I do not think that there is any real answer to these questions. Consider this.... What lines can you draw between the cultures of England and Ireland. They are clearly distinct from each other, but where is the line. Damned if I know.


Here is an even better one: Is the culture of the Maritimes different from that of BC? The language, dialect, colloquialisms, social standards are very different, but both are part of Canada. Damned if I know. 


Actually, if you take my argument to its logical (and maybe totally flawed) conclusion, there can never be a broadly Canadian culture because the East and the West are so very different in so many ways. It is precisely these ways which, by my definition, constitute cultural boundaries.


No definitive answers, but fun to think about.




I must say that my greatest disappointment while I have been exploring the countryside is the amount of litter alongside the roads. This material is almost  of the plastic bag, and plastic and metal can variety. This leads me to believe that the source of this material is people throwing it out of  their car windows when they finish with whatever it is. I am saddened to know that some significant group of people in this wonderful country are as mindless as to do this sort of thing. I had a somewhat higher image of the Irish people in general, and am sorry that they have the same sort of people who don't think twice about desecrating the very places in which they live. Very sad.


March 23rd.


Today I was off about 10:30 in the morning for another day of touring the countryside of County Donegal. My goal today is to head North along the opposite side of Loch Swilly and up the Inishowen peninsula to Donaldragh, the most Northerly point of Ireland.


The first few kilometers/miles of the trip is along the same route that one takes to Belfast. Instead of turning East at Bridgend to Derry I turned West along the road to Burnfoot. Burnfoot (I wonder how it got that name.) is a sleepy little town, as are many along the way, and having passed through it, I took the turn toward Muff. The road at this point was typical two lane, and well paved. Muff is on the coast just at the bottom end of Loch Foyle. I was on the Western shore of Loch Foyle in Donegal, and the opposite shore is Northern Ireland, County Londonderry. 


After Muff, which was larger and newer than many of the little towns I have seen, I continued along the seashore toward Quigley's point. 


Observation: Every time I pass a cluster of houses on the road (remote back roads included) whether the cluster has a name on the map or not, it always has one common characteristic; there is a pub.(P) Pubs are open Sundays and seem to always be well patronized. More on that later.


Quigley's Point (one of the few towns I have seen called a recognizable person's name). is spread in a narrow band along the edge of the Loch and is one of the few places where access to the Loch Shore (Loch Edge? Loch Side?) is possible, having a spit of land jutting out into the Loch (the point in Quigley's Point I guess.), and also for several miles along the shore. 


The road continues on along the edge of Loch Foyle heading roughly Northeast. I passed through Redcastle, and on to Moville. At Moville I saw some evidence of a local fishing industry.  I also saw my first full fledged Italian restaurant in Ireland (closed of course, this being Sunday). At this point the road to Malin Head and the top of Ireland turned North, but I decided to take a side trip. I went up the road a bit to Greencastle which is clearly a thriving fishing town. This fish boats in the harbour here are quite small, and this tells me that these boats do not go as far out into the open ocean as do the much larger boats in Killybegs (remember, Ireland's Premier Fishing Port?) (P)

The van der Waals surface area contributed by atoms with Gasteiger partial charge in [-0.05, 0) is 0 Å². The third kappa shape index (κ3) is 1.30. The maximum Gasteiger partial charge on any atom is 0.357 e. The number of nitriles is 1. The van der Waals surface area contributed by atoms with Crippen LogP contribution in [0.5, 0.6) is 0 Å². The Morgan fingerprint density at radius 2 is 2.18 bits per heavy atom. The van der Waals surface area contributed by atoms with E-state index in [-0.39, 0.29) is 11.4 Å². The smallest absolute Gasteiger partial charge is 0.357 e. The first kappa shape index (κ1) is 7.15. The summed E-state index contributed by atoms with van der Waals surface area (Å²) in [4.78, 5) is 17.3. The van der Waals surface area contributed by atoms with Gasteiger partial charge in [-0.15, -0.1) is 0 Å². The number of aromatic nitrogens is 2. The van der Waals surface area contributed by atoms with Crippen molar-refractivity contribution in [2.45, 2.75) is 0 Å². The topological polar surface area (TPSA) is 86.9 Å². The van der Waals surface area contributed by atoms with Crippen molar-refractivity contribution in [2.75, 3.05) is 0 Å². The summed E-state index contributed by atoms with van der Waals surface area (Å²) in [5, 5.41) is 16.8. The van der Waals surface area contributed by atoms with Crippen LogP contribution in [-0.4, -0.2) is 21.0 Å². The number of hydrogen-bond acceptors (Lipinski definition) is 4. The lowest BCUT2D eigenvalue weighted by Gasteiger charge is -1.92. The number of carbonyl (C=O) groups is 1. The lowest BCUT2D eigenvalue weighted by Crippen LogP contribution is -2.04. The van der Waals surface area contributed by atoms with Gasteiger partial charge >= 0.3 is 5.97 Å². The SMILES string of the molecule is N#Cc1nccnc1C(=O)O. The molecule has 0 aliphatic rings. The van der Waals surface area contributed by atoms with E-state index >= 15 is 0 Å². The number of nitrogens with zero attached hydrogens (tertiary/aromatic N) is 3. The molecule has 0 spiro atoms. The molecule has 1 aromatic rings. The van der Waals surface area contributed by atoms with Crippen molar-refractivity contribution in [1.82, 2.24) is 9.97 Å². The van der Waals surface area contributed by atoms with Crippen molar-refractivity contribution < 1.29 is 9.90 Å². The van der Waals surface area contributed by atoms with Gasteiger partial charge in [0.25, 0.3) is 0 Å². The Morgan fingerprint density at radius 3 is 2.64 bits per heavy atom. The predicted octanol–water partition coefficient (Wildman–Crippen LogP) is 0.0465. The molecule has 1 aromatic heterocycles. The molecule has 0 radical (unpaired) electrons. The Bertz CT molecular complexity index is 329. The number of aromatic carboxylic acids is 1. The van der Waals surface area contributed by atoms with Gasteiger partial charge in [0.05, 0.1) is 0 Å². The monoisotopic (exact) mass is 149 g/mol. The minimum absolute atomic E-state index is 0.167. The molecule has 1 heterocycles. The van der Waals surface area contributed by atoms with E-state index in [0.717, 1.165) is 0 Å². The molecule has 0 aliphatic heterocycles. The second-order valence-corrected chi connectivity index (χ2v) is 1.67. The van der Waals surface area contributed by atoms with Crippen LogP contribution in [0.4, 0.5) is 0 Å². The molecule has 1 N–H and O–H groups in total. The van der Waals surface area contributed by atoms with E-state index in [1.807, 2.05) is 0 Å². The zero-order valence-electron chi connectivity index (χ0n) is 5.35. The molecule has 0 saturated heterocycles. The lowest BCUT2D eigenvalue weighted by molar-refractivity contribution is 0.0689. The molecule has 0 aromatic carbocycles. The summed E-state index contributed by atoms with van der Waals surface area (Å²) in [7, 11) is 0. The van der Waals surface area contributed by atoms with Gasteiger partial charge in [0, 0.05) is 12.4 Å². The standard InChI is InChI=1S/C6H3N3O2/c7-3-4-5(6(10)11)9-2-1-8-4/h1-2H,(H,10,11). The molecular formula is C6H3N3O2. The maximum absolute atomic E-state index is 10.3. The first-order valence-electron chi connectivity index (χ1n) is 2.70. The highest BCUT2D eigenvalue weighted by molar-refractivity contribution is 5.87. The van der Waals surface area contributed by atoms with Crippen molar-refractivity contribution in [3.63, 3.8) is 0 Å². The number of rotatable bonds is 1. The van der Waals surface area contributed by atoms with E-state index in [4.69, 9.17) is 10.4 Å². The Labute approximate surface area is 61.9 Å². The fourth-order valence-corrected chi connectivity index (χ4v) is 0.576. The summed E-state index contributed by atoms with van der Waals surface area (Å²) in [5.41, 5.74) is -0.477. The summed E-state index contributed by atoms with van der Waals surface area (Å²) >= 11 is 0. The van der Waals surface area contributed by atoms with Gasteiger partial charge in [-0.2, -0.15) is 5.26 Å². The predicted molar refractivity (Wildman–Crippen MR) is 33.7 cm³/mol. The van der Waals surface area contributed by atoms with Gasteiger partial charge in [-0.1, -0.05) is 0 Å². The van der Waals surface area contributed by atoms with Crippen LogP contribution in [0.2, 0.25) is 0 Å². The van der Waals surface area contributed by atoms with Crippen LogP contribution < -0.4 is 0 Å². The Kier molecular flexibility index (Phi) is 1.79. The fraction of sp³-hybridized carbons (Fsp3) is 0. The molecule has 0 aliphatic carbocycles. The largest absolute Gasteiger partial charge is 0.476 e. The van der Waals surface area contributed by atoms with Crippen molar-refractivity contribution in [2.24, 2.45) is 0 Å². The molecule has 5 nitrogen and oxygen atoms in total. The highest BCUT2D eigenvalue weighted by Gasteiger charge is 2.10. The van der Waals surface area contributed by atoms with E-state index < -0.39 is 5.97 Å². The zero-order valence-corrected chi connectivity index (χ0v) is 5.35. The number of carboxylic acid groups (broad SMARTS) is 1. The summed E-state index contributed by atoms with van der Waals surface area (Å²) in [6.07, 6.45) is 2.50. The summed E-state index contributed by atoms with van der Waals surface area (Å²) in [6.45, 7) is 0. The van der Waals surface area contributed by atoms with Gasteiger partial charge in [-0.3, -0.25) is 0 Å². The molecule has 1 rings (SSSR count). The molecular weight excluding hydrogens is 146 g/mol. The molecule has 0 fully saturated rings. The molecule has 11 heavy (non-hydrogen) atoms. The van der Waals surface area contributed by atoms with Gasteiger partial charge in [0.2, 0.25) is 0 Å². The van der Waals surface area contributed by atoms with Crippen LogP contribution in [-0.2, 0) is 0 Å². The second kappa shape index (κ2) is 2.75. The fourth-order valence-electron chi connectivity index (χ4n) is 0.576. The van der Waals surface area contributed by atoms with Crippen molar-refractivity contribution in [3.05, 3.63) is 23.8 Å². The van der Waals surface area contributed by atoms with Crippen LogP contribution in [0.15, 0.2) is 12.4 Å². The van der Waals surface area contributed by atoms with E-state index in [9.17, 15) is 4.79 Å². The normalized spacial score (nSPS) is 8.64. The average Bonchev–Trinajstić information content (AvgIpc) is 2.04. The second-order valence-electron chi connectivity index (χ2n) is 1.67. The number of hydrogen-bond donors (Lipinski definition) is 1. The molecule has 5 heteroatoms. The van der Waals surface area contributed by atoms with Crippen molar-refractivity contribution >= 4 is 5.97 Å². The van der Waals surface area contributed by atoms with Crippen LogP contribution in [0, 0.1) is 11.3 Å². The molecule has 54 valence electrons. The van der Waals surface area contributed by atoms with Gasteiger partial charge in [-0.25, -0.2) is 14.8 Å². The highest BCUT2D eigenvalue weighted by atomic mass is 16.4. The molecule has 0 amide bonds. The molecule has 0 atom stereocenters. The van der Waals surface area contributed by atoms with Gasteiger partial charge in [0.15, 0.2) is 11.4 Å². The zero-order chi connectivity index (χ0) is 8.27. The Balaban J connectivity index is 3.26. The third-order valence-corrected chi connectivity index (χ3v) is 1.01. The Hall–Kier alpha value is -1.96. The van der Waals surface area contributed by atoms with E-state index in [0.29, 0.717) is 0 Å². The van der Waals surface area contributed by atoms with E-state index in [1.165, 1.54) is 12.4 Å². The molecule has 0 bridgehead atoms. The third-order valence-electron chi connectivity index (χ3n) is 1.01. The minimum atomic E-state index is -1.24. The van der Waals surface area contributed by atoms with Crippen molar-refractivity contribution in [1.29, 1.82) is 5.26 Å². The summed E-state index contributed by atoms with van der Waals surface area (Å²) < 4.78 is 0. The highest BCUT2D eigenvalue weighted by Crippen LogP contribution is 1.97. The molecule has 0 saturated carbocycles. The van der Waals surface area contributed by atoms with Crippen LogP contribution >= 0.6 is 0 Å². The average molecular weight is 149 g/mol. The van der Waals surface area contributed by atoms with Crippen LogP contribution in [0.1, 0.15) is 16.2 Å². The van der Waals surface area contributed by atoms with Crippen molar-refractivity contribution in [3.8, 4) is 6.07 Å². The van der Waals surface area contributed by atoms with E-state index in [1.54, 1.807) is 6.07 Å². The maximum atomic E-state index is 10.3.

I then took the high road above the coast road I had been on and continued Northeast toward Stroove and Inishowen Head. This road is even more rural than the others I have been on as it seems only to serve the residents who live along it. 


At the end of the road was my first glimpse of the open Atlantic ocean, and and the Inishowen lighthouse.(P) Beside the lighthouse was a beach. Even though the day was sunny, the lingering fog off the shore ensured that it remained cool. Notwithstanding the cool air there were several families and herds of youngsters on the beach having picnics and playing about. (P)


After stopping to take in the scene and having a little walkabout I continued back toward Greencastle along the coast. I passed a very pretty and well occupied Golf Course, the Greencastle Country Club. Seems a remote place for a posh club. When I stopped to photograph a very yellow house, I discovered on the opposite side of the road was a group of miniature ponies at a fence begging for attention. They were very cute and docile. (P) 


A bit further down the road was an old castle, and a ruin. As there was no one around to ask, I was unable to determine what exactly these buildings were about, but I am pretty sure the castle is what gave Greencastle its name. As there was a Redcastle back along the road, it seems these names might have some historical link.


At Greencastle I again met the road which leads to Malin Head and my ultimate destination. As I drove Northward the countryside became more and more rolling hills and valleys, and the roads narrower and twistier.  I also began to see the occasional young male driver trying to prove his manhood to his girlfriend sitting in the passenger seat with eyes as big as a plate, by driving at fifty miles an hour along these essentially one lane roads. I also crossed paths with a young girl with pink hair who was apparently similarly trying to prove her manhood. Crazy.


As I drove along, heading steadily Northward (actually, not so steadily. My confidence in my navigating, and the quality of the maps, led me to take roads and turns which had me criss crossing the peninsula several times as I went. However the general trend was North to Malin Head.